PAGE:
Page Reviewed / Updated - November 16, 2010
The State of Alabama Independent Living (SAIL) Medicaid waiver, previously called the Homebound Waiver, is designed to help disabled individuals remain living in their homes or community instead of moving into a skilled nursing facility. Elderly residents of Alabama are eligible should they meet the medical requirement. For instance, neurological conditions, such as Parkinson’s disease, stroke, and Alzheimer’s disease meet the medical diagnosis requirements. To help an individual move out of nursing home care and back into the community, the waiver provides case management and may also pay for assistive technology, personal care services, and changes to the participant’s place of residence, such as making the home wheelchair accessible, in order to increase a disabled individual’s ability to live independently.
A Medicaid-certified home health agency must operate the personal care services unless there is no such service available in the individual’s geographic area. In this situation, the participant may select friends, neighbors, and some family members to be compensated for the personal care services they provide. However, children, spouses, and parents are barred from being paid as caregivers.
The SAIL waiver is administered by the Alabama Medicaid Agency and is operated by the Alabama Department of Rehabilitation Services (ADRS). Also, to avoid confusion, note that there are 3 sub-programs under this waiver: Homebound Services, SAIL Medicaid Waiver, and Independent Living Support.
The SAIL waiver takes part in the Personal Choices Program, which allows individuals to direct their own personal care. Another Alabama Medicaid program that might be of interest is the Elderly and Disabled Waiver.
To be eligible for the SAIL Medicaid waiver, individuals must be at least 18 years old and have a physical disability that requires nursing home level care. This disability must not be related to aging and must have an onset before the age of 60.
As mentioned above, qualified applicants must require nursing home level care. However, under this waiver, the individual lives at home or must be willing to move from a skilled nursing facility back to their home or that of a family member to receive personal care and home health services. In addition, applicants have to be financially eligible to receive Medicaid HCBS (waivers). This means that they must demonstrate that their monthly income and current savings are below certain levels.
2019 Alabama Medicaid Waiver Income Limits
Individual applicants are limited to a monthly income of no more than $2,313, and for married couples in which both spouses are applying for benefits, the monthly income limit is $4,626. (Each spouse is considered as an individual applicant. Therefore, each spouse is allowed up to $2,313 / month in income). This figure is equivalent to 300% of the SSI Federal Benefit Rate. However, if the applicant is married and his/her spouse is not applying for Medicaid, the applicant spouse (also called the community spouse) can allocate some of his/her joint income to the non-applicant spouse as a living stipend. This is known as the minimum monthly maintenance needs allowance (MMMNA), and as of 7/1/18, up to $2,058 can be transferred from the applicant spouse to the non-applicant spouse.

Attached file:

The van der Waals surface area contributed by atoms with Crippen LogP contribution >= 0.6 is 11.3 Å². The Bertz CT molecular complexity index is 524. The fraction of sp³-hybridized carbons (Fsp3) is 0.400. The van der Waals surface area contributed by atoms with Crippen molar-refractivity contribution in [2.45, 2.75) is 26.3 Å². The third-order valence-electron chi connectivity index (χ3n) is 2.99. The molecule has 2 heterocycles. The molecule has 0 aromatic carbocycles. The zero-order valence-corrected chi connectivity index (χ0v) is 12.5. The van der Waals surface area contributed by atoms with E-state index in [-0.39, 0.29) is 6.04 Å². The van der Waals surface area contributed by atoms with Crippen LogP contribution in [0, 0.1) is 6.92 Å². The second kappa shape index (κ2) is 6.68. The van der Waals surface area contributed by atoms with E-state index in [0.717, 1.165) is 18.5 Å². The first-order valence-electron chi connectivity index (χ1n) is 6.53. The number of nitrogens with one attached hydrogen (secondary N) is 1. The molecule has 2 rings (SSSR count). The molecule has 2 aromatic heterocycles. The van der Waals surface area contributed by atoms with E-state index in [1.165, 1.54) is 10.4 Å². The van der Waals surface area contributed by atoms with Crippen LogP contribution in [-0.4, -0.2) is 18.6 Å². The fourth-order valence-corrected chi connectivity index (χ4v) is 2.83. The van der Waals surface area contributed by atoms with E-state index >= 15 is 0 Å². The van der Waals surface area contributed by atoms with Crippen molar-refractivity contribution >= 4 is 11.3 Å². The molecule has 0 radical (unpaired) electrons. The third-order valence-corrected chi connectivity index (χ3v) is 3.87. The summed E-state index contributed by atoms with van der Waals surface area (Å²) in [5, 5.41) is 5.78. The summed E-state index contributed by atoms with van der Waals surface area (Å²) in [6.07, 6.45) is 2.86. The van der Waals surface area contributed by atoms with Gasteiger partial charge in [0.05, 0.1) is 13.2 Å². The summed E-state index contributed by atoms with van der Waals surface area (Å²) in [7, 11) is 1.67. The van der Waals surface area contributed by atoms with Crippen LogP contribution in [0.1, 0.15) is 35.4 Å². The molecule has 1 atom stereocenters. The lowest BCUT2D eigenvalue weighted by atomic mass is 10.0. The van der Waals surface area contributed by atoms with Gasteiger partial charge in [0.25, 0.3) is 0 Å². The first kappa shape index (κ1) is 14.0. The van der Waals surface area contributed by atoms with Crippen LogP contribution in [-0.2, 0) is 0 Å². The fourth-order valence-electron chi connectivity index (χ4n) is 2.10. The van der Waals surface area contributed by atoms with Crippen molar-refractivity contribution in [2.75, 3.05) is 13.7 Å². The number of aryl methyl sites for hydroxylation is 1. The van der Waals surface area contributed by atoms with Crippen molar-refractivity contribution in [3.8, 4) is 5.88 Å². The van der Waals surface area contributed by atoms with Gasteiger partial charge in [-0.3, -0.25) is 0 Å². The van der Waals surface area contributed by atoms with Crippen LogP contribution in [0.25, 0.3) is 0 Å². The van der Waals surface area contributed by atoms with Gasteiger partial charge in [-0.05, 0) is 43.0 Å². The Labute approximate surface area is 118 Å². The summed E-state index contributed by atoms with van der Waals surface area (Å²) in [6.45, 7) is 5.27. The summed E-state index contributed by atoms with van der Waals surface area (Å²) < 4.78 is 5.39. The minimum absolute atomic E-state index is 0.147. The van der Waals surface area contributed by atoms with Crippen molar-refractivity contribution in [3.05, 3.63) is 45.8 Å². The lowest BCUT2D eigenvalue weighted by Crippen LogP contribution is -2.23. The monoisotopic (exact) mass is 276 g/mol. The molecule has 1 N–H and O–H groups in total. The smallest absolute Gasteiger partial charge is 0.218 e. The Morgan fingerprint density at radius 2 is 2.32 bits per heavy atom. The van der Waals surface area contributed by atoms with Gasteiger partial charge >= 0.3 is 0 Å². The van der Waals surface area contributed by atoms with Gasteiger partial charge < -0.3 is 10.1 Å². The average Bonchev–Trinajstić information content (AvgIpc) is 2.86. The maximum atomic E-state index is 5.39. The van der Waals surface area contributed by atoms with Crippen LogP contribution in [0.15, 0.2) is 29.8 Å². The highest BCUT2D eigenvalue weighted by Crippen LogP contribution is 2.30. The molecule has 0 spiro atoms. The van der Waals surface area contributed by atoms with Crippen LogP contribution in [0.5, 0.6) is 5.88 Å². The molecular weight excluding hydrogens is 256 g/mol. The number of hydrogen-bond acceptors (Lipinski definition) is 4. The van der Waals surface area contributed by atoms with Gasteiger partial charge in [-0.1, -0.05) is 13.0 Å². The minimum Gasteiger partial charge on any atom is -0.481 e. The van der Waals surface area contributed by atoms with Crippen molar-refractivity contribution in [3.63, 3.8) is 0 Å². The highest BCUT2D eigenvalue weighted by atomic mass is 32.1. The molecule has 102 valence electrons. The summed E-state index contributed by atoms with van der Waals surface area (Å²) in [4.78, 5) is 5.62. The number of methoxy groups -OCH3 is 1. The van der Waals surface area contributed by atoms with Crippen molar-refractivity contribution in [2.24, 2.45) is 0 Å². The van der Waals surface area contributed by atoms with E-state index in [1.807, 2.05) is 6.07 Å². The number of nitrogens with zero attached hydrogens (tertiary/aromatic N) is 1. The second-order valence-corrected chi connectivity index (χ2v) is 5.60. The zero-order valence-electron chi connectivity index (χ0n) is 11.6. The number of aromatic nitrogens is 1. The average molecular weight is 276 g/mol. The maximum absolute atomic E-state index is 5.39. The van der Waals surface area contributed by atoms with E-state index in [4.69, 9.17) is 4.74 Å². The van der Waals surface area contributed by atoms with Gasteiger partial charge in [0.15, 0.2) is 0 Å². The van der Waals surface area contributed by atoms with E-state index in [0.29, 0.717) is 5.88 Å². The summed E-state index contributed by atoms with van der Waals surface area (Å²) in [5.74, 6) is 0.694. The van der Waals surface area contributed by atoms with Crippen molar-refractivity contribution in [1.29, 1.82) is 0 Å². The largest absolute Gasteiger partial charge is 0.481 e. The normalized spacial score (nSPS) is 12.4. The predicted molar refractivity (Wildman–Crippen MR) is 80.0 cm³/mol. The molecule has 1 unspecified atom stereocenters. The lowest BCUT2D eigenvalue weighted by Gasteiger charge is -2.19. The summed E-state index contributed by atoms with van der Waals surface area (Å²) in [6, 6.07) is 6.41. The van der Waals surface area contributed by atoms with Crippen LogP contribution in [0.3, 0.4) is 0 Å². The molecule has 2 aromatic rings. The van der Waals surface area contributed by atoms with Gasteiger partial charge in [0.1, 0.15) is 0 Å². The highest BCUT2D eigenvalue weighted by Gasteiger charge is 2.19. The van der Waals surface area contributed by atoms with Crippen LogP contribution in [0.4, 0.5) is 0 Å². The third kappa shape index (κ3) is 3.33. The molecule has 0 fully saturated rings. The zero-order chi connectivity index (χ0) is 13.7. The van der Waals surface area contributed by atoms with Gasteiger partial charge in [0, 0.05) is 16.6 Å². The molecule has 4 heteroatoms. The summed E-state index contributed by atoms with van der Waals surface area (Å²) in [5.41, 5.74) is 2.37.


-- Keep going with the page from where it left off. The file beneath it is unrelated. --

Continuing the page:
Individuals over the income limits for Alabama Medicaid can also set up a Qualified Income Trust(QIT). Often called Miller Trusts, applicants can become eligible for Medicaid once they demonstrate that the trust is properly set up and being administered correctly.
2019 Alabama Medicaid Waiver Asset Limits
The asset limit for a single applicant is $2,000, and the asset limit for a married couple in which both spouses are applying for benefits is $4,000. (Each spouse is considered as an individual applicant. Therefore, each spouse is allowed up to $2,000 in assets). In the situation where only one spouse of a married couple is applying for the SAIL waiver, the non-applicant spouse is permitted up to $126,420 in countable assets. This is known as the community spouse resource allowance (CSRA).Please note: The asset limit can be somewhat misleading in that many resources are, or can be, considered exempt. For example, the full value of one’s home is exempt, provided the applicant or their spouse lives there, or a single applicant plans to return to the home, and it is valued under $585,000. A car, burial plots, burial fund up to $5,000, household items, and even some personal effects are also exempt.
Those over the asset limit need to exercise caution when “spending down” resources in order to meet Medicaid’s asset limit. Medicaid has a look back period (60-months in Alabama) in which Medicaid considers all past assets transferred within the specified timeframe. If an applicant is found to have given away assets or sold them for less than they are worth, the applicant will be penalized with a period of Medicaid ineligibility.
As implied by the words "Independent Living" in the Waiver name, the services provided under this waiver are selected to help participants achieve that objective.
One should contact the Alabama Medicaid office at 1-800-362-1504 to learn more about this waiver program and begin the application process. One can also learn more about the SAIL waiver here. While open to residents statewide, participation may be limited due to enrollment caps on the program. (At the time of this writing, wavier slots were capped at 660.) Also, the senior’s local Area Agency on Aging may be an additional information resource to learn whether this program is right for you or your loved one.